Healthy Aging in Parks
Recently, NRPA has featured a ton of great content to encourage healthy aging in parks. This wellness blog will give you a few resources to assist with healthy aging programs and policies in your department.
Healthy aging and physical activity participation are closely linked. According to NRPA, physical activity improves physical function and provides social and mental health benefits that all contribute to improved quality of life for older adults.
In an NRPA study, it's estimated that 9 out of 10 local park and recreation agencies offer services for older adults. This is exciting news, as we know how important local recreation departments are for community health.
The Office of Disease Prevention and Health Promotion published a 2008 report which focuses on Active Older Adults. The report offers some key guidelines, which are outlined below:
All older adults should avoid inactivity. Some physical activity is better than none, and older adults who participate in any amount of physical activity gain some health benefits.
For substantial health benefits, older adults should do at least 150 minutes (2 hours and 30 minutes) a week of moderate-intensity, or 75 minutes (1 hour and 15 minutes) a week of vigorous-intensity aerobic physical activity, or an equivalent combination of moderate- and vigorous-intensity aerobic activity. Aerobic activity should be performed in episodes of at least 10 minutes, and preferably, it should be spread throughout the week.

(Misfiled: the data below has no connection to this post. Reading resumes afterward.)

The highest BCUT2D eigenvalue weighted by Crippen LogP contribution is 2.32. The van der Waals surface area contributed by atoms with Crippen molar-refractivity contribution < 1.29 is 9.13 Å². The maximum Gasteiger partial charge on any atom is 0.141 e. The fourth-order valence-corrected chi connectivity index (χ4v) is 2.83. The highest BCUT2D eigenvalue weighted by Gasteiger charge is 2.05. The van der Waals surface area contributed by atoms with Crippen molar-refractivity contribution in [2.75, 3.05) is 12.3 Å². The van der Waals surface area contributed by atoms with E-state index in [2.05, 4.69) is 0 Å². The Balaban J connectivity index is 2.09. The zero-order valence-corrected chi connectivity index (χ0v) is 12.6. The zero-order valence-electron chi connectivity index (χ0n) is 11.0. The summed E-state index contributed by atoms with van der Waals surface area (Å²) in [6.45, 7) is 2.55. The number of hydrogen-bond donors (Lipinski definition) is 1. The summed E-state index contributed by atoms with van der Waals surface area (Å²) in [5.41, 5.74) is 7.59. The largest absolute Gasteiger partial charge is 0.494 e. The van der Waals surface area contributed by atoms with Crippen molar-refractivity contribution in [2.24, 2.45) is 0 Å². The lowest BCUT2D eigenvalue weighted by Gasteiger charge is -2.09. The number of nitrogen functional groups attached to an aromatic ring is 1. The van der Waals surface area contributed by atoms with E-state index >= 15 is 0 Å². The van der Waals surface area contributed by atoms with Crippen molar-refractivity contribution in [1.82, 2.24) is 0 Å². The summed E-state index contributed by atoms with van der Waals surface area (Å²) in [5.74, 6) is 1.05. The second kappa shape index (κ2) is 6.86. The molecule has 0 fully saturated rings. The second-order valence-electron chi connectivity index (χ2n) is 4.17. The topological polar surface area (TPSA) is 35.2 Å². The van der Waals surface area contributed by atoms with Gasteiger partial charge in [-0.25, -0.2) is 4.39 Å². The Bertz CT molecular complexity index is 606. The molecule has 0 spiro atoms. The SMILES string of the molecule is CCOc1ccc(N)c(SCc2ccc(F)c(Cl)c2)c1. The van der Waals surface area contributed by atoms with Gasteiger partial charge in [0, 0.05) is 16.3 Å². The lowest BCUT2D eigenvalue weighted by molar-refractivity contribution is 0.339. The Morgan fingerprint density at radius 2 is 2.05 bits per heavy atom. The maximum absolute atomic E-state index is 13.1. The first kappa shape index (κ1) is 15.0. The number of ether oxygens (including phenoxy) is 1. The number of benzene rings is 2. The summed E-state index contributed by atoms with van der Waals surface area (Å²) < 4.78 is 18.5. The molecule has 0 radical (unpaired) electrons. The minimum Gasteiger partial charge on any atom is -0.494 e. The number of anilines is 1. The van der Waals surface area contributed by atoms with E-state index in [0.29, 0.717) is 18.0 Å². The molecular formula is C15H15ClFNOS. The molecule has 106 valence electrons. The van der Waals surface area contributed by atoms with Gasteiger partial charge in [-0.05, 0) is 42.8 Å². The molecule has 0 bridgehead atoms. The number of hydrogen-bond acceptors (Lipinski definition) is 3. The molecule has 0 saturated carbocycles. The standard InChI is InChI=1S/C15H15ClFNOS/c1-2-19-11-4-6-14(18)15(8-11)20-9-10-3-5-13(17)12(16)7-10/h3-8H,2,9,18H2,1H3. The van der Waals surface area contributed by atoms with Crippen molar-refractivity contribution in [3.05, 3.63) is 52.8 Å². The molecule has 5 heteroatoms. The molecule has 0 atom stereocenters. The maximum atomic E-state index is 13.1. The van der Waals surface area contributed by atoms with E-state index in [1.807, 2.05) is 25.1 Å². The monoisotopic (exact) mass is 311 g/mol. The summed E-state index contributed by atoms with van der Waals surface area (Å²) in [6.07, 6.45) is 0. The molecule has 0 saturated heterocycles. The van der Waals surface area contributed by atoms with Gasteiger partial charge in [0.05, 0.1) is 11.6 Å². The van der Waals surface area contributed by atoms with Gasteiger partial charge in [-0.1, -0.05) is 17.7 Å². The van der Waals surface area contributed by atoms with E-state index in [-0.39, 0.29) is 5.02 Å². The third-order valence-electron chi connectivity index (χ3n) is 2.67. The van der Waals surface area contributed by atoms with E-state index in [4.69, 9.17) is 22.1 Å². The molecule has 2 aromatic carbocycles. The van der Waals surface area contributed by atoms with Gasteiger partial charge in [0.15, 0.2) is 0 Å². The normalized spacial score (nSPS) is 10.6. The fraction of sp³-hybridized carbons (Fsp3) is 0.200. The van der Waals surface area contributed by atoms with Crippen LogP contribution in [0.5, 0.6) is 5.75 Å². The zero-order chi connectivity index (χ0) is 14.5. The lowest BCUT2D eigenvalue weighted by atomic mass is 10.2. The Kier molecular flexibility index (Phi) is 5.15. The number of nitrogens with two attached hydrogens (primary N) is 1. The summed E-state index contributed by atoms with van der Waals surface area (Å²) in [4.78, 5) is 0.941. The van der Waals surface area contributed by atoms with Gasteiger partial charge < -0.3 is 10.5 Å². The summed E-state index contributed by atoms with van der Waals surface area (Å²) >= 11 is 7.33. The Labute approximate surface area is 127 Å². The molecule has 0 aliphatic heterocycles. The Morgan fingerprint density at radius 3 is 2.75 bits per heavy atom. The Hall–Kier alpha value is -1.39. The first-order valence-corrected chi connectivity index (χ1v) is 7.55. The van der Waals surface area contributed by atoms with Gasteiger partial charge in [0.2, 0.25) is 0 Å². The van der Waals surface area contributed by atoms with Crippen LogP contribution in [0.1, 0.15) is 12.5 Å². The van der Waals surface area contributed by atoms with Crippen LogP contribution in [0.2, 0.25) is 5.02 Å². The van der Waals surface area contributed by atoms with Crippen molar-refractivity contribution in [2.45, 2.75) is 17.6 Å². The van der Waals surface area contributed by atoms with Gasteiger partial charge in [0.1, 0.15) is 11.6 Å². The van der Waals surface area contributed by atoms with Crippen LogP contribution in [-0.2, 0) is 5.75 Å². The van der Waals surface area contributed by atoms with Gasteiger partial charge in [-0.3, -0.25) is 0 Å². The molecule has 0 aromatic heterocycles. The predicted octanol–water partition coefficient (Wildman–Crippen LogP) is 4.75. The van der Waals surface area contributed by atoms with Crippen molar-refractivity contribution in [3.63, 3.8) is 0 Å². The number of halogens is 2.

For additional and more extensive health benefits, older adults should increase their aerobic physical activity to 300 minutes (5 hours) a week of moderate-intensity, or 150 minutes a week of vigorous-intensity aerobic physical activity, or an equivalent combination of moderate- and vigorous-intensity activity. Additional health benefits are gained by engaging in physical activity beyond this amount.
Older adults should also do muscle-strengthening activities that are moderate or high intensity and involve all major muscle groups on 2 or more days a week, as these activities provide additional health benefits. When older adults cannot do 150 minutes of moderate-intensity aerobic activity a week because of chronic conditions, they should be as physically active as their abilities and conditions allow.
Older adults should do exercises that maintain or improve balance if they are at risk of falling.
Older adults should determine their level of effort for physical activity relative to their level of fitness.
Older adults with chronic conditions should understand whether and how their conditions affect their ability to do regular physical activity safely.
When thinking about health programs for older adults, it's important to keep these guidelines in mind. Using these guidelines will ensure that your programs are being planned in a way that will be more beneficial to your participants.
Additionally, Wednesday, May 30th is National Senior Health & Fitness Day! This is a great opportunity for your department to promote senior health programs in your community. For more information on National Senior Health & Fitness Day, click this link.
Until next time,